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TABLE 1.

Evaluation of Extrapyramidal Symptoms (EPS), Using the Simpson–Angus Scale (SAS)

Table Footer Note

The SAS scale is an established 10-item rating scale widely used for the assessment of EPS in clinical practice. Each of the items is rated on a 5-point scale (0-4), and the mean score is obtained by the sum of the scores in the items divided by 10. The cutoff value for EPS diagnosis is 0.65.4

Table Footer Note

Day 1 is when PS was diagnosed: the SAS test was administered also 4 and 15 days afterward (Days 5 and 16).

The Naranjo adverse drug reaction probability scale identified the relationship between the patient’s development of ADR and the drug as “possible.”

This is the first report implicating a role for sertraline in the development of PS. The correlation of sertraline and ADR is supported by the temporal profile, the clinical features, and the complete resolution when sertraline was withdrawn and quetiapine reduced. Although the clinical information does not allow us to determine whether sertraline alone or its association with quetiapine was responsible for the observed ADR, removal of sertraline was sufficient to resolve the ADR. Sertraline can elicit the imbalance between the cholinergic and dopaminergic neurotransmissions that has been described to account for PS, although through mechanisms are different from those of quetiapine. In particular, at therapeutic dosage, selective serotonin reuptake inhibitors inhibit both nigrostriatal and ventral tegmental dopaminergic neurons;5 quetiapine inhibits the dopaminergic system by reducing dopamine D2 receptor-mediated neurotransmission.6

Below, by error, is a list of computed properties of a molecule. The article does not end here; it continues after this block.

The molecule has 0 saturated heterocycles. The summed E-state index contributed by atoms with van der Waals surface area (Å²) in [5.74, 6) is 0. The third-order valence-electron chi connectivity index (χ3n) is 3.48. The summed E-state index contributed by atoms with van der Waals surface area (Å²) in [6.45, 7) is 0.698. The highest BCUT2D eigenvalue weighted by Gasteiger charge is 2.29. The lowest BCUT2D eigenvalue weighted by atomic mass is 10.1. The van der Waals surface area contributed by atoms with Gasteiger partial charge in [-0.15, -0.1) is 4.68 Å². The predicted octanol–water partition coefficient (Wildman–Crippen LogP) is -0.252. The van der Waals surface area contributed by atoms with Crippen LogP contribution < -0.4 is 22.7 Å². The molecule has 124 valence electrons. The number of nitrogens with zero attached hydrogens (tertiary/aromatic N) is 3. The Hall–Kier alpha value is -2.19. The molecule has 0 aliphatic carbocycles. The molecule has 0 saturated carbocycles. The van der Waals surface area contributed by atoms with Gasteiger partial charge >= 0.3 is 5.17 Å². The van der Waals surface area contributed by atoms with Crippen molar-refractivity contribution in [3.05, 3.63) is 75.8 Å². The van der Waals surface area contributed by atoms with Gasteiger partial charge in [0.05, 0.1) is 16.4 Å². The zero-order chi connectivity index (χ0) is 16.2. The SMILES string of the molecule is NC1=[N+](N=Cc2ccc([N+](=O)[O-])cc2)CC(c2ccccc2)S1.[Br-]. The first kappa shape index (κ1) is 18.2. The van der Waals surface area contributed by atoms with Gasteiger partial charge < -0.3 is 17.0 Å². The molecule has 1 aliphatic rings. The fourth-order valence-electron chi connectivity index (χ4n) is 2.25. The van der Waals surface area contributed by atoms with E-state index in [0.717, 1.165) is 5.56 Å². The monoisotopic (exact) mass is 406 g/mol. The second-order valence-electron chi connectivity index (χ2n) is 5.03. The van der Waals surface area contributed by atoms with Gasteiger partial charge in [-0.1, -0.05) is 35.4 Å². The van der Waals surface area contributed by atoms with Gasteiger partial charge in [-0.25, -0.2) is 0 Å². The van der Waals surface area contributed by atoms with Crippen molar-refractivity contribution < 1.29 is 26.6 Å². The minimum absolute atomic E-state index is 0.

The role of sertraline in inducing PS that we describe here supports the notion that care has to be taken in polytherapy approaches with drugs affecting neurotransmission. It also highlights the possibility that drugs that have a propensity on their own to cause PS may have synergistic effects.

Suzuki  T;  Matsuzaka  H:  Drug-induced Pisa syndrome (pleurothotonus): epidemiology and management.  CNS Drugs 2002; 16:165–174
[CrossRef] | [PubMed]
 
Stübner  S;  Padberg  F;  Grohmann  R  et al:  Pisa syndrome (pleurothotonus): report of a multicenter drug safety surveillance project.  J Clin Psychiatry 2000; 61:569–574
[CrossRef] | [PubMed]
 
Walder  A;  Greil  W;  Baumann  P:  Drug-induced Pisa syndrome under quetiapine.  Prog Neuropsychopharmacol Biol Psychiatry 2009; 33:1286–1287